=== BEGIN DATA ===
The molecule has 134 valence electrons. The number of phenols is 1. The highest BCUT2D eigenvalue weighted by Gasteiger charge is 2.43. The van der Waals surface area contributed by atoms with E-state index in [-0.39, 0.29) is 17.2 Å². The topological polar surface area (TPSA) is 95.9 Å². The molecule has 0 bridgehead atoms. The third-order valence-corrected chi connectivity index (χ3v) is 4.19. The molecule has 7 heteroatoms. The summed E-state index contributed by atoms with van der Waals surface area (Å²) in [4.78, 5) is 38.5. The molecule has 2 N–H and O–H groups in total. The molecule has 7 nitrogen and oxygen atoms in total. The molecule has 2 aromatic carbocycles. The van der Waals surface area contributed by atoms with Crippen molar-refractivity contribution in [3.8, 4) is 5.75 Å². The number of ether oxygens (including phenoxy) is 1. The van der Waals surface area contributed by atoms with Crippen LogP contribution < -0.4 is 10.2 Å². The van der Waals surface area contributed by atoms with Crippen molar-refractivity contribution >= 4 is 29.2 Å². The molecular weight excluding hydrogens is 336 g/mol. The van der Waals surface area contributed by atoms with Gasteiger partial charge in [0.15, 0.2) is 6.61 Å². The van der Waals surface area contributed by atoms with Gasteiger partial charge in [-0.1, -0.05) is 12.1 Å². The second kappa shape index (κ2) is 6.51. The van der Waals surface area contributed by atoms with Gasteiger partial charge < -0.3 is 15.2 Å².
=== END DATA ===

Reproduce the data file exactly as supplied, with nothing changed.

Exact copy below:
The molecule has 134 valence electrons. The number of phenols is 1. The highest BCUT2D eigenvalue weighted by Gasteiger charge is 2.43. The van der Waals surface area contributed by atoms with E-state index in [-0.39, 0.29) is 17.2 Å². The topological polar surface area (TPSA) is 95.9 Å². The molecule has 0 bridgehead atoms. The third-order valence-corrected chi connectivity index (χ3v) is 4.19. The molecule has 7 heteroatoms. The summed E-state index contributed by atoms with van der Waals surface area (Å²) in [4.78, 5) is 38.5. The molecule has 2 N–H and O–H groups in total. The molecule has 7 nitrogen and oxygen atoms in total. The molecule has 2 aromatic carbocycles. The van der Waals surface area contributed by atoms with Crippen molar-refractivity contribution in [3.8, 4) is 5.75 Å². The number of ether oxygens (including phenoxy) is 1. The van der Waals surface area contributed by atoms with Crippen LogP contribution < -0.4 is 10.2 Å². The van der Waals surface area contributed by atoms with Crippen molar-refractivity contribution >= 4 is 29.2 Å². The molecular weight excluding hydrogens is 336 g/mol. The van der Waals surface area contributed by atoms with Gasteiger partial charge in [0.15, 0.2) is 6.61 Å². The van der Waals surface area contributed by atoms with Gasteiger partial charge in [-0.1, -0.05) is 12.1 Å². The second kappa shape index (κ2) is 6.51. The van der Waals surface area contributed by atoms with Gasteiger partial charge < -0.3 is 15.2 Å².